A fly larva (Syrphidae: Ocyptamus) that preys on adult flies
Ure?a,Onanchi; Hanson,Paul;
Revista de Biología Tropical , 2010,
Abstract: predatory syrphid larvae feed on relatively immobile prey, but here we report the first case (as far as we are aware) of obligatory predation on very mobile prey. larvae of an undescribed species of ocyptamus (diptera: syrphidae) were found in whitefly (hemiptera: aleyrodidae) aggregations on the undersides of citrus leaves. however, instead of preying on the whitefly nymphs (as would be expected), the larvae preyed on adult flies (diptera) that were attracted to the honeydew. in the laboratory, larvae captured significantly more flies on whitefly infested leaves than on washed leaves, and generally abandoned leaves that lacked whiteflies. most cases of successful prey capture involved flies that probed the anterior part of the larva’s body with its proboscis (as if it were honeydew). the syrphid larva lashed out at the fly and entangled it in sticky oral secretion. the prey did not recover when they were removed from the larva, suggesting that this new predatory species also employs venom to subdue its prey. although the larvae consumed some honeydew, they were unable to complete their development on this diet. two parasitoids were reared from ocyptamus puparia, proaspicera sp. (hymenoptera: figitidae) and paracarotomus sp. (hymenoptera: pteromalidae), both of which are endoparasitic koinobionts. rev. biol. trop. 58 (4): 1157-1163. epub 2010 december 01.
A fly larva (Syrphidae: Ocyptamus) that preys on adult flies
Onanchi Ure?a,Paul Hanson
Revista de Biología Tropical , 2010,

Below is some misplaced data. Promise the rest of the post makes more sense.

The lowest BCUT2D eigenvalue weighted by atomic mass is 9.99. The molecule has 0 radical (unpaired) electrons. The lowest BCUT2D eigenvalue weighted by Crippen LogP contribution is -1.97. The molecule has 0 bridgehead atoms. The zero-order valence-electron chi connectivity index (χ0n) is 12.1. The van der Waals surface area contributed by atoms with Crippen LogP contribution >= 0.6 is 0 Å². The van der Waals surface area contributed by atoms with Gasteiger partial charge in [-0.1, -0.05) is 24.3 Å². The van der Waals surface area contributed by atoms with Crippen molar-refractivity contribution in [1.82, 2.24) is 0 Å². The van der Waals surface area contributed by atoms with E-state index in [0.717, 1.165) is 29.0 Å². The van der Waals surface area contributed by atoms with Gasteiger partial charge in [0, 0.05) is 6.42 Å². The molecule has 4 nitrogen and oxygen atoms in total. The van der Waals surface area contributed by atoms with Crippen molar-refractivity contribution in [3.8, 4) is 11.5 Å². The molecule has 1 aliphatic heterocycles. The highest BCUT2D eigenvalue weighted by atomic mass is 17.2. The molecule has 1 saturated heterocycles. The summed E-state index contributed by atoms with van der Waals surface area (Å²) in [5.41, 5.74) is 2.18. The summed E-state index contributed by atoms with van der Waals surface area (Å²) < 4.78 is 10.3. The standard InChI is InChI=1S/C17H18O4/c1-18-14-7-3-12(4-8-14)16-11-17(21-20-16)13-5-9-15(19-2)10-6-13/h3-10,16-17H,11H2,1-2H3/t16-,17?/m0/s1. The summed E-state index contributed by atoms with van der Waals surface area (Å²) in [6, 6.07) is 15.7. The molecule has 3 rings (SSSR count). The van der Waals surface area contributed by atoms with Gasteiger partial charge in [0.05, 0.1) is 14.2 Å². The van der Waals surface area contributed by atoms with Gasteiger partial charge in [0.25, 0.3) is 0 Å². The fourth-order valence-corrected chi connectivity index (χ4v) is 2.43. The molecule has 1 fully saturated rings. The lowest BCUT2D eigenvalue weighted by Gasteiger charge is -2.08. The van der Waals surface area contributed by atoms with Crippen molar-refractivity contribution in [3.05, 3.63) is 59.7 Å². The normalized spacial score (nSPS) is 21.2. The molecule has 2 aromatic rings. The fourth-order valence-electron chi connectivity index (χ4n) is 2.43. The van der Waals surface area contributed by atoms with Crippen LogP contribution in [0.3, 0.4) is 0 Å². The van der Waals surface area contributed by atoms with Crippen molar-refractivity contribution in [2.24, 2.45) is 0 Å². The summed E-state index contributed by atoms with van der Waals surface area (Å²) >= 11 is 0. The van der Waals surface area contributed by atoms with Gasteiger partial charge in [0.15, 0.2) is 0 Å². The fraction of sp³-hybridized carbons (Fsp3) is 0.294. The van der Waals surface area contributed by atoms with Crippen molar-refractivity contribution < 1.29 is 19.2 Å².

Abstract: Predatory syrphid larvae feed on relatively immobile prey, but here we report the first case (as far as we are aware) of obligatory predation on very mobile prey. Larvae of an undescribed species of Ocyptamus (Diptera: Syrphidae) were found in whitefly (Hemiptera: Aleyrodidae) aggregations on the undersides of citrus leaves. However, instead of preying on the whitefly nymphs (as would be expected), the larvae preyed on adult flies (Diptera) that were attracted to the honeydew. In the laboratory, larvae captured significantly more flies on whitefly infested leaves than on washed leaves, and generally abandoned leaves that lacked whiteflies. Most cases of successful prey capture involved flies that probed the anterior part of the larva’s body with its proboscis (as if it were honeydew). The syrphid larva lashed out at the fly and entangled it in sticky oral secretion. The prey did not recover when they were removed from the larva, suggesting that this new predatory species also employs venom to subdue its prey. Although the larvae consumed some honeydew, they were unable to complete their development on this diet. Two parasitoids were reared from Ocyptamus puparia, Proaspicera sp. (Hymenoptera: Figitidae) and Paracarotomus sp. (Hymenoptera: Pteromalidae), both of which are endoparasitic koinobionts. Rev. Biol. Trop. 58 (4): 1157-1163. Epub 2010 December 01. Las larvas depredadoras de Syrphidae se alimentan de presas relativamente inmóviles, pero aquí reportamos el primer caso (hasta ahora conocido) de la depredación obligatoria en presas muy móviles. Se encontraron las larvas de una especie no descrita de Ocyptamus (Diptera: Syrphidae) juntas con ninfas de mosca blanca (Hemiptera: Aleyrodidae) en el envés de las hojas de cítricos. Sin embargo, en vez de alimentarse de las ninfas de mosca blanca (como debería esperarse), las larvas se alimentaron de moscas adultas (Diptera) que fueron atraídas a las excreciones azucaradas de la mosca blanca. En el laboratorio, las larvas capturaron más moscas cuando estaban en hojas con mosca blanca que cuando estaban en hojas lavadas, y generalmente abandonaron las hojas sin mosca blanca. La mayoría de las capturas exitosas de presas ocurrieron cuando la mosca extendió su proboscis y tocó la parte anterior de la larva del sírfido. La larva regurgita hilos pegajosos en el momento de capturar una presa y presas removidas de la larva no recuperaron su movibilidad, lo cual sugiere que el depredador utiliza un veneno para inmovilizar la presa. Aunque las larvas se alimentaron de excreciones azucaradas de mosca blanca, no pudie